A Canadian astronaut will take part in a lunar mission for the first time in the country’s history as part of the NASA-led Artemis project, the government announced Wednesday.
The mission, Artemis II, will send a crewed test flight sent into lunar orbit in 2023. However, it does not involve an actual landing on the Moon, according to the US space agency.
“I am proud to announce another first: Canada will join the US on the first crewed mission to the Moon since the Apollo mission,” minister for innovation, science and industry Navdeep Bains, told a news conference.
“This will make Canada only the second country after the US to have an astronaut in deep space,” he said.
Bains did not identify the Canadian astronaut chosen for the mission, the first to the Moon since 1972. The announcement came at US Vice President Mike Pence last week unveiled an 18-strong group of people who could go to the moon as part of the programme.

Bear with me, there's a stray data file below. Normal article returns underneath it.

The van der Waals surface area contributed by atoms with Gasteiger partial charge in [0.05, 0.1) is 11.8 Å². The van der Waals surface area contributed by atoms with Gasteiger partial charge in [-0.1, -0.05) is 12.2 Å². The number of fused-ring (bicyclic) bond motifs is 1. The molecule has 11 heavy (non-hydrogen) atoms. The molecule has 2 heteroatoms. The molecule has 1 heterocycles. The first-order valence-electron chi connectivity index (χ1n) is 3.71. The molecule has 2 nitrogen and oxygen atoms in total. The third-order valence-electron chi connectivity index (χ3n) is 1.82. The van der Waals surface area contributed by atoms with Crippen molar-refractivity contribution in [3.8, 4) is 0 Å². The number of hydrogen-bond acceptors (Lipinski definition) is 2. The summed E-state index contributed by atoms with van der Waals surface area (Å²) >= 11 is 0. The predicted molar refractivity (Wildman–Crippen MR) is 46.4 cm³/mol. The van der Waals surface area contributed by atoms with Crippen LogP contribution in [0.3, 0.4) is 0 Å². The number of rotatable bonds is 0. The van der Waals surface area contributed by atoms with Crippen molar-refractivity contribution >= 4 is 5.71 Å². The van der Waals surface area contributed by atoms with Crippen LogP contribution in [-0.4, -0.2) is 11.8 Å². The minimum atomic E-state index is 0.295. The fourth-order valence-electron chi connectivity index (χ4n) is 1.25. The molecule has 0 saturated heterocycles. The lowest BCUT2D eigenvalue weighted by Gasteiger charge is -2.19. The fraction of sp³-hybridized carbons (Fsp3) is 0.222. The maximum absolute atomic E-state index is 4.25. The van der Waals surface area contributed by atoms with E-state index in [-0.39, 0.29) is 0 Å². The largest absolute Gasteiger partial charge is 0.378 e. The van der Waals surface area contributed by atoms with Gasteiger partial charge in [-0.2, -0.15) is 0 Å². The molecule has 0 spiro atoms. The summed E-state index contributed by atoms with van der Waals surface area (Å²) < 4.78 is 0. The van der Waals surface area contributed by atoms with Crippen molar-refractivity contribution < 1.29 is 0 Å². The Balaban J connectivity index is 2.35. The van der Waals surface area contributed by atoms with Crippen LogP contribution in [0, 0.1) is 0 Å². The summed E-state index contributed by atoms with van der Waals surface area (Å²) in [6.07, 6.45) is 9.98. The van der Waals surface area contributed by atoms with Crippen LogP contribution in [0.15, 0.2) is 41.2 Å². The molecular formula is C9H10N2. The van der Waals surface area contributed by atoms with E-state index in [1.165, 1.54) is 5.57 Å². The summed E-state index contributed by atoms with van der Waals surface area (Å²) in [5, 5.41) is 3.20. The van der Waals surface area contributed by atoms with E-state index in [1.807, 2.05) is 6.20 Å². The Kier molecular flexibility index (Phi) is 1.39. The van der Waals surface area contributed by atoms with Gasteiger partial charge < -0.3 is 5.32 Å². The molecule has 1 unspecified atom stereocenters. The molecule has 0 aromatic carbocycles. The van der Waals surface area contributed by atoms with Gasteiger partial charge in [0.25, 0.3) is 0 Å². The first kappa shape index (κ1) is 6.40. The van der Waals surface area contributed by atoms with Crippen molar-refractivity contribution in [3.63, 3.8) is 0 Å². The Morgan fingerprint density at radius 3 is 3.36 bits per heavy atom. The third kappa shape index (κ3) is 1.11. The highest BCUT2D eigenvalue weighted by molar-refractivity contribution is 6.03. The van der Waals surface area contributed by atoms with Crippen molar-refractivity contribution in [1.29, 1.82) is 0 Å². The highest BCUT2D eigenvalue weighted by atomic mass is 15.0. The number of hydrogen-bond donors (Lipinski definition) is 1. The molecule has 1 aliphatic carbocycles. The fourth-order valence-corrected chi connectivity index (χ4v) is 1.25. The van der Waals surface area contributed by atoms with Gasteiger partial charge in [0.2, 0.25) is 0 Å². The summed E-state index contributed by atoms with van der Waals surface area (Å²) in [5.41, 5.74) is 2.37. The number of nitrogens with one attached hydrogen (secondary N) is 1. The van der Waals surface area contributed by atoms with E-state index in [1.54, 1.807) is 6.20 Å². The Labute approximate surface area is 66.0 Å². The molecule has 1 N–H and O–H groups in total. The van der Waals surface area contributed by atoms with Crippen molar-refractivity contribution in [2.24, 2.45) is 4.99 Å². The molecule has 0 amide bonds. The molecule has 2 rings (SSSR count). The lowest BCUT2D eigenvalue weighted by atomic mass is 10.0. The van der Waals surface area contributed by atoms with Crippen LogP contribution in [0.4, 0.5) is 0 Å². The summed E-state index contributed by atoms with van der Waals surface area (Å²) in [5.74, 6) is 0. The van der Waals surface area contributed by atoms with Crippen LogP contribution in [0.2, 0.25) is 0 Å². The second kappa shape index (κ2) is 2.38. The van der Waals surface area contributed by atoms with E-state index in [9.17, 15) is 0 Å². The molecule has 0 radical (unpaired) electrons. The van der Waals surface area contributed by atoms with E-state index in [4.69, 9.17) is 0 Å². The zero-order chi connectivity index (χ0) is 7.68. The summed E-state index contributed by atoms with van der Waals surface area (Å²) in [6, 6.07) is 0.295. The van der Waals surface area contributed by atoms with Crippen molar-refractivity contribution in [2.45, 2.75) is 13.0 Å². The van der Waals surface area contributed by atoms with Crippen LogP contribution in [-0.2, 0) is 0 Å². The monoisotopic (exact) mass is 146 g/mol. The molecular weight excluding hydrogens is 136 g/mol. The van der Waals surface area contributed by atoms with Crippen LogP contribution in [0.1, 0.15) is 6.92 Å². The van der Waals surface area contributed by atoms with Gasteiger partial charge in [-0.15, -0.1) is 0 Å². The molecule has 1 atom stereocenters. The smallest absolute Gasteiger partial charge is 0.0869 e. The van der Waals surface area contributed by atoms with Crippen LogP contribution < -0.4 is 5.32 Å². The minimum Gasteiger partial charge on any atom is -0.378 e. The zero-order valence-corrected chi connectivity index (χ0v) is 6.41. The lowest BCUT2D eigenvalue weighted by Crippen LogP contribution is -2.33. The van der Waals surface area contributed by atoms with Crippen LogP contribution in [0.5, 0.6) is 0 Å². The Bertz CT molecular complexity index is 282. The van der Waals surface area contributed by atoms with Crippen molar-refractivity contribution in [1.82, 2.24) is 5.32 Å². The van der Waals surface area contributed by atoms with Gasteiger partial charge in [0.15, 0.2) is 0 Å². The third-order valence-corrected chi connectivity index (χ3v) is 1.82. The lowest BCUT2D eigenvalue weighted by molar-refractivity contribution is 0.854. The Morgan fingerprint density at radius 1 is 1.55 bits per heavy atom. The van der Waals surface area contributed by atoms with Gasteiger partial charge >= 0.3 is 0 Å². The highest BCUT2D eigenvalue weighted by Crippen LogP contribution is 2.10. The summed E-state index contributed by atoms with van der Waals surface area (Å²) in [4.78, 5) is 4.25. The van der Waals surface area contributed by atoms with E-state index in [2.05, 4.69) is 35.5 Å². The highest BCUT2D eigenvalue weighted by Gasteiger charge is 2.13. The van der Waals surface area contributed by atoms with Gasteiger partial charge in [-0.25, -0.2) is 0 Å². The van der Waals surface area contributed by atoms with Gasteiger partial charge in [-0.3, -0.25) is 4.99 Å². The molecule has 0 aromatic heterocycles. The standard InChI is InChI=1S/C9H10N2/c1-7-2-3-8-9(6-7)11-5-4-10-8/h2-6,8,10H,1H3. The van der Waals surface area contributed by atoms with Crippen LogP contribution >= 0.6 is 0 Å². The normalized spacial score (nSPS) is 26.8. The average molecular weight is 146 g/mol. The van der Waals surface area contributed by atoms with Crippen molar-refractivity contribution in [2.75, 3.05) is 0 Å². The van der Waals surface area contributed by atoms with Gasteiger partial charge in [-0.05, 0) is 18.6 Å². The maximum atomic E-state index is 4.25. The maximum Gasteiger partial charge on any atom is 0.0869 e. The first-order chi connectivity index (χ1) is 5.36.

Canada is one of eight countries – including Australia, Italy, Japan, Luxembourg, the United Arab Emirates, the United Kingdom and the United States – who have signed a treaty to participate in NASA’s Artemis programme, which aims to return humans to Earth’s nearest neighbour by 2024.
It also plans to establish a space station in lunar orbit, called Gateway.
Prime Minister Justin Trudeau has said that Canada’s participation in the Artemis programme is part of the country’s new space strategy, which includes an investment of $1.6bn across 24 years.
NASA hopes to build Gateway by 2026. It would serve as a landing point for missions to the Moon.
Artemis III is set to send astronauts, including the first woman, to the Moon in 2024.
The last astronauts to actually tread on the moon were the crew of Apollo 17 in December 1972.